If you at seated at the top, the culture surrounding you takes its cue from you.  If that culture shows itself to be mean-spirited, petty and vindictive … well… you get the idea. Further, if it is shown that the woman who died, because the emergency services could not get through, might have survived, it begins to sound like the kind of (justified) litigation that could drag on until the next presidential primaries.

I suppose many far-right Republicans are silently cheering more than the Dems as Gov. Christie is not exactly a darling of the most conservative wing. People love it when meteors plunk down as meteorites.

In the event you haven’t the slightest clue as to what this blog is  about: the allegation is that senior staffers of New Jersey Governor Chris Christie closed three of four east-bound lanes of the country’s most heavily used bridge — for four days in September 2013 — as retaliation for Fort Lee Mayor Mark Sokolich, a Democrat, not endorsing Republican Christie in the governor’s re-election race – a contest where he was ahead in the polls by about 25%. The George Washington Bridge crosses the Hudson River connecting Fort Lee, NJ (and points west and south) to the northern section of New York City (and points east and north.) ALL traffic hugging the east coast of the United States crosses that single toll bridge. Delays during the four-day lane closures were as long as 4 hours.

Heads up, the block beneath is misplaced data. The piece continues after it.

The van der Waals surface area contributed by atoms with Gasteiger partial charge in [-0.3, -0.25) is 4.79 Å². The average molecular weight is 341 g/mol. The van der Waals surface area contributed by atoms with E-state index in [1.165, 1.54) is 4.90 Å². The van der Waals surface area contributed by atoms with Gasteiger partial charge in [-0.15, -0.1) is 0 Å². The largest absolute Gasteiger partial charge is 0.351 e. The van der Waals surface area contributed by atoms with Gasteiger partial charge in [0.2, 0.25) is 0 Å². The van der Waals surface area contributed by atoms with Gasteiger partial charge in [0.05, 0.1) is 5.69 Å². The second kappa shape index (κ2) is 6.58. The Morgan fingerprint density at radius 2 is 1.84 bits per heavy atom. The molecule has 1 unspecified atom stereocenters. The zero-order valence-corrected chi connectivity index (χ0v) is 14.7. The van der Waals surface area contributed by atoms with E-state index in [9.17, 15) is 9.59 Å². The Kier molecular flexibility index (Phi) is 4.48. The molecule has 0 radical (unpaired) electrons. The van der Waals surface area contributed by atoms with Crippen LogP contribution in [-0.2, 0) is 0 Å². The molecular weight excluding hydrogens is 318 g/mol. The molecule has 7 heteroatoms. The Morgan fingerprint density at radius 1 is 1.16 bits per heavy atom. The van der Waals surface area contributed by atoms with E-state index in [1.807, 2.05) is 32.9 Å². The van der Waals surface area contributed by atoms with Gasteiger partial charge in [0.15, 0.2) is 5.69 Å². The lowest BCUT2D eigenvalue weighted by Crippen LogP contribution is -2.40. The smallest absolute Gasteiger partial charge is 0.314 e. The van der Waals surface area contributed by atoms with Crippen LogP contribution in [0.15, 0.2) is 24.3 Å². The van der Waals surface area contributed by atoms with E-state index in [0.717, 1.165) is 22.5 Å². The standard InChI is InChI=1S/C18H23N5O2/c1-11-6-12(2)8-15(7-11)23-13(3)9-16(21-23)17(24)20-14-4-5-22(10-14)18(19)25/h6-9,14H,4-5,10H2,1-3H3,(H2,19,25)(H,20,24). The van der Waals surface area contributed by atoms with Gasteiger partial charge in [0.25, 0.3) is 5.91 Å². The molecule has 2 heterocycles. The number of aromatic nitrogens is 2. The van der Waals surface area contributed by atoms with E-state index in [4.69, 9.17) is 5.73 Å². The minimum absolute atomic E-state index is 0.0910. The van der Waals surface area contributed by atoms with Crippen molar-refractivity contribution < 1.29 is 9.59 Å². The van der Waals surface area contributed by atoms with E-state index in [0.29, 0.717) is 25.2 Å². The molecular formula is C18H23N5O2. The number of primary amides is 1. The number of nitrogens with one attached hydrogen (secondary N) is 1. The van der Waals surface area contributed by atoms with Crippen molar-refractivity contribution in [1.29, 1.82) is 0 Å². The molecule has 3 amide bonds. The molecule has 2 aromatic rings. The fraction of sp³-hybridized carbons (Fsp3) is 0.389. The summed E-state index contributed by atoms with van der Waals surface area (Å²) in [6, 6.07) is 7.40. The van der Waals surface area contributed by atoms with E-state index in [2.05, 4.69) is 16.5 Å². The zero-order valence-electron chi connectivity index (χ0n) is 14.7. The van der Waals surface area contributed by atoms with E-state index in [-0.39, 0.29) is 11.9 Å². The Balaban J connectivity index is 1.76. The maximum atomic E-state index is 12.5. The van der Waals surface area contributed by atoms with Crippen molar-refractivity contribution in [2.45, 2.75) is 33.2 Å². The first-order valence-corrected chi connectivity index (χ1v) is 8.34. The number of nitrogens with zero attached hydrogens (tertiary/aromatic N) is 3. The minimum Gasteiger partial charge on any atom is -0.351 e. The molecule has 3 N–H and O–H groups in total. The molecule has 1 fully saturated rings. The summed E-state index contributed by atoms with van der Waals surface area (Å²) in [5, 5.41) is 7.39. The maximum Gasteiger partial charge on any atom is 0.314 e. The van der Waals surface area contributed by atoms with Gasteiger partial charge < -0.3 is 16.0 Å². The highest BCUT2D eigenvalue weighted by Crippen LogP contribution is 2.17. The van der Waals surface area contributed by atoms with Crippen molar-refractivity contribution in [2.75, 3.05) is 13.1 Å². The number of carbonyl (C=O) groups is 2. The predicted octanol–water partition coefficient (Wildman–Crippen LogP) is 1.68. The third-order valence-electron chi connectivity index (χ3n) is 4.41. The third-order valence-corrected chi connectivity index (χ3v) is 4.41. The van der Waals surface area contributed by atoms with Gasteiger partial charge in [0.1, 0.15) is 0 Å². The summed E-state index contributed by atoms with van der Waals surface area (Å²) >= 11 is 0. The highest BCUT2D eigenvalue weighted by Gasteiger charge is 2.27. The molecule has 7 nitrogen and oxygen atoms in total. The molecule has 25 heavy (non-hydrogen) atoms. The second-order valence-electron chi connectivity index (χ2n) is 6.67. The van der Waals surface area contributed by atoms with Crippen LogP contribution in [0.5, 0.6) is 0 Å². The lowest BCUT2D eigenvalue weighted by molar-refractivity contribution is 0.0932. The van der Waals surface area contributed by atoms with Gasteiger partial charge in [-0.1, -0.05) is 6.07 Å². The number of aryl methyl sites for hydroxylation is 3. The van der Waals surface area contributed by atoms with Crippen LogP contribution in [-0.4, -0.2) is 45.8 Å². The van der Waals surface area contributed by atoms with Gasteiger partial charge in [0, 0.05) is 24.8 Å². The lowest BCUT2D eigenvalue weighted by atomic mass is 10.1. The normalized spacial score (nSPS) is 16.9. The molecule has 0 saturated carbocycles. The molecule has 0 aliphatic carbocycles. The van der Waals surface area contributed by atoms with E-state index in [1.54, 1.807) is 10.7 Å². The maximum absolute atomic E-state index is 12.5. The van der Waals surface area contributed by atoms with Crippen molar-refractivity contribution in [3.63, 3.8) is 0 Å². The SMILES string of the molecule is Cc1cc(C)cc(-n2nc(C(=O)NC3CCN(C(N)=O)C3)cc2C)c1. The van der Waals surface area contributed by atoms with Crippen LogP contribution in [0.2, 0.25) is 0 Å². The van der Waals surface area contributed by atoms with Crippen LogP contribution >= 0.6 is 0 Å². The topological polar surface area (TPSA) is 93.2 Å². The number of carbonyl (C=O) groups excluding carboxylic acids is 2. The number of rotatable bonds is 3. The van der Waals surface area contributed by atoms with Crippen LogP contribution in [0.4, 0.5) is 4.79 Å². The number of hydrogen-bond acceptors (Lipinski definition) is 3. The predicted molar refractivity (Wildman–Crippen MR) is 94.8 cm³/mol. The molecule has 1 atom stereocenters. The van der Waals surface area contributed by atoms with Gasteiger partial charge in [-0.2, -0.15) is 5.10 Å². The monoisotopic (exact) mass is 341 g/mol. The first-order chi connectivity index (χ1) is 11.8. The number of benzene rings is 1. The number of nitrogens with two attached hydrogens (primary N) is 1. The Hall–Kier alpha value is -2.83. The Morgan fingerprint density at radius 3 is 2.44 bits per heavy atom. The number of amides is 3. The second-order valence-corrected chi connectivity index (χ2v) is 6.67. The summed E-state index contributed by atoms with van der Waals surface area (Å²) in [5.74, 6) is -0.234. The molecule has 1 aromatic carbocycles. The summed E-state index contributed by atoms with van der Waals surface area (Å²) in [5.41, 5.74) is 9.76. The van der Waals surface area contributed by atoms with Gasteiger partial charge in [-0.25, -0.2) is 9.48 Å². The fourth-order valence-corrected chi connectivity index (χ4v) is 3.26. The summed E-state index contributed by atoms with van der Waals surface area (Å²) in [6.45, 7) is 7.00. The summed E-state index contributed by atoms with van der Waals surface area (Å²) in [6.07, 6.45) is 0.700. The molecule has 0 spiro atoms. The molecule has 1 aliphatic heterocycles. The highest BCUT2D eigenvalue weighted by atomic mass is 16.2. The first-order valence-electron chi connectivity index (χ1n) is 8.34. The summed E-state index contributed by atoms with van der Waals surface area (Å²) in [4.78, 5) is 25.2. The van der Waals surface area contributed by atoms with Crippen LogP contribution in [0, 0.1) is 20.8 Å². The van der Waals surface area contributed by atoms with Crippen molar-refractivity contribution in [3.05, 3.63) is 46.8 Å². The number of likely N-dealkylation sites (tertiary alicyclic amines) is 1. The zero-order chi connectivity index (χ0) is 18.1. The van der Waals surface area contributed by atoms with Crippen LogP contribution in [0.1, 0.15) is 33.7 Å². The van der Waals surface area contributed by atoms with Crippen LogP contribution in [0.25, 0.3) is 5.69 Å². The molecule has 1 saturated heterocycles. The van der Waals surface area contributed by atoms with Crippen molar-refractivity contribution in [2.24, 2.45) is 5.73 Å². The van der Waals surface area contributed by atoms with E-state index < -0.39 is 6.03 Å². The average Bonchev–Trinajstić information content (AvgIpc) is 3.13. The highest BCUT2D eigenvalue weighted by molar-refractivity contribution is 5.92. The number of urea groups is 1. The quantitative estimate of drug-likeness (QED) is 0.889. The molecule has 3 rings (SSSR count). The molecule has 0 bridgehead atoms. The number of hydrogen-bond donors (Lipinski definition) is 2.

Two damning emails have been unearthed by digging Democrats. One is: Time for some traffic problems in Fort Lee (from Bridget Anne Kelly, Christie’s deputy chief of staff for legislative and intergovernmental affairs.) “Got it,” was the reply from David Wildstein, the Port Authority’s highest-ranking political appointee. Another, from Wildstein, regarding school buses stuck in bridge traffic: they are the children of Buono voters (Barbara Buono was Christie’s Democratic opponent for governor.)

Aside from the $60,000 reported as the cost for conducting the lane closures, there must be hundred’s of thousands of more dollars involved. How much overtime had to be paid out to freight drivers heading to New England? How many delayed shipments delayed yet other shipments? How much gasoline & diesel was consumed by stuck traffic? (320,00 cars per day, both ways on both decks. There are 4 lanes each way on the upper deck and another 6 lanes on the lower deck. I assume, from the photographs, the closures were on the upper deck, but have not been able to find out if this is correct.)